Fire department divers recover lost diamond ring from Massachusetts River

A Chicago woman is expressing her gratitude to members of the Cambridge Fire Department Dive Team and Marine Unit after they helped find her diamond ring that fell into the Charles River in Massachusetts.Cambridge Fire Lt. Stephen Capuccio said those Dive Team and Marine Unit members were working a detail on the Charles River when they were alerted about a lost ring at the Charlesgate Yacht Club.Lynn Andrews said her diamond ring went overboard into the Charles a while after asking her husband, Ninos, to hold onto it.”I decided that I’m going to put some sunscreen on and I ask my husband to hold my rings, and I just put them in the pocket of his shirt,” Andrews said. “We’re going about our day and it was awfully hot out there, and he decides to take his shirt off to go for a swim. And as he took his shirt off, the rings went flying out of his pocket.”Luckily, Andrews and her husband had a good idea of where the ring went overboard and the area was free of hazards, so the crew decided to dive into the river in an attempt to recover the prized possession.Firefighter Jeremy Marrache went into the water and was able to locate the ring in less than 5 minutes, returning it to its very relieved and excited owner.Marrache, the primary diver, was backed up by Firefighter Eric Moore while four members of the Marine Unit — Lt. Peter Melo, Firefighter Kevin Lawson, Firefighter William Dusablon and Firefighter Anthony Brooks — acted as line tenders.”This is an amazing example of using our training for public service and a terrific opportunity for the Dive Team and Marine Unit members to practice working together,” Capuccio said in a statement.Capuccio said Andrews contacted Marrache on the Fourth of July to once again express her thanks.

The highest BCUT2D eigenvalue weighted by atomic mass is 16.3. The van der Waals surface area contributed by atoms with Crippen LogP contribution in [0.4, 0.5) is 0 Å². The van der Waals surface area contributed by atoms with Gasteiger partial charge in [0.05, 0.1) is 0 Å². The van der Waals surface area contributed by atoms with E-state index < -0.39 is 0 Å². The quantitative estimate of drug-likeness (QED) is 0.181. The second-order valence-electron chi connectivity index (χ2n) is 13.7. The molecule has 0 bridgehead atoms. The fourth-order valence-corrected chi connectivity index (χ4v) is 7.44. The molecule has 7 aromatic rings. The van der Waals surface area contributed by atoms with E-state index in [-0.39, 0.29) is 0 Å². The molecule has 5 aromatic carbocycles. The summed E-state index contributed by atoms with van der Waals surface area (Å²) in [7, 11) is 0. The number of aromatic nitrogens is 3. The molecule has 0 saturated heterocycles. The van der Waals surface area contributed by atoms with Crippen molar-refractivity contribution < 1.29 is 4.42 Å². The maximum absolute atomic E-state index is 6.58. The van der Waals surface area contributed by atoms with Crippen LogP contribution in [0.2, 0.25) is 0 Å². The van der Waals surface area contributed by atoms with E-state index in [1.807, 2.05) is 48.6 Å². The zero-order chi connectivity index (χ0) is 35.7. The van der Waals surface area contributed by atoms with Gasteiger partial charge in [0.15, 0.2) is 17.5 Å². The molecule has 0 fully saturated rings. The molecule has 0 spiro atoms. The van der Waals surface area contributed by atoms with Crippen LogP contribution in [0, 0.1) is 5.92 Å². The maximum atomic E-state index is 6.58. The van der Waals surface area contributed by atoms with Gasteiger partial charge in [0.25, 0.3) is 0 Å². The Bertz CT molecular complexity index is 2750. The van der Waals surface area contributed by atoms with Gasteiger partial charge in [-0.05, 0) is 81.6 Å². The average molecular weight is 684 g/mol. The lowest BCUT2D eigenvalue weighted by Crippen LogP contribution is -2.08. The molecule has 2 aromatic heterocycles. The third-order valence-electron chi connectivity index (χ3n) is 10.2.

A Chicago woman is expressing her gratitude to members of the Cambridge Fire Department Dive Team and Marine Unit after they helped find her diamond ring that fell into the Charles River in Massachusetts.

Advertisement

Cambridge Fire Lt. Stephen Capuccio said those Dive Team and Marine Unit members were working a detail on the Charles River when they were alerted about a lost ring at the Charlesgate Yacht Club.

Lynn Andrews said her diamond ring went overboard into the Charles a while after asking her husband, Ninos, to hold onto it.

“I decided that I’m going to put some sunscreen on and I ask my husband to hold my rings, and I just put them in the pocket of his shirt,” Andrews said. “We’re going about our day and it was awfully hot out there, and he decides to take his shirt off to go for a swim. And as he took his shirt off, the rings went flying out of his pocket.”

Luckily, Andrews and her husband had a good idea of where the ring went overboard and the area was free of hazards, so the crew decided to dive into the river in an attempt to recover the prized possession.

Firefighter Jeremy Marrache went into the water and was able to locate the ring in less than 5 minutes, returning it to its very relieved and excited owner.

Marrache, the primary diver, was backed up by Firefighter Eric Moore while four members of the Marine Unit — Lt. Peter Melo, Firefighter Kevin Lawson, Firefighter William Dusablon and Firefighter Anthony Brooks — acted as line tenders.

“This is an amazing example of using our training for public service and a terrific opportunity for the Dive Team and Marine Unit members to practice working together,” Capuccio said in a statement.

Capuccio said Andrews contacted Marrache on the Fourth of July to once again express her thanks.

Contributed by local news sources

Next Post

President Biden to visit CIA as intelligence plays key role in Ukraine

President Joe Biden will visit the CIA Friday at a time when his administration’s support for Ukraine has pushed the work of the normally secretive intelligence agencies into the limelight.Biden will commemorate the agency’s 75th anniversary since its founding after World War II. While at the agency’s headquarters in Virginia, […]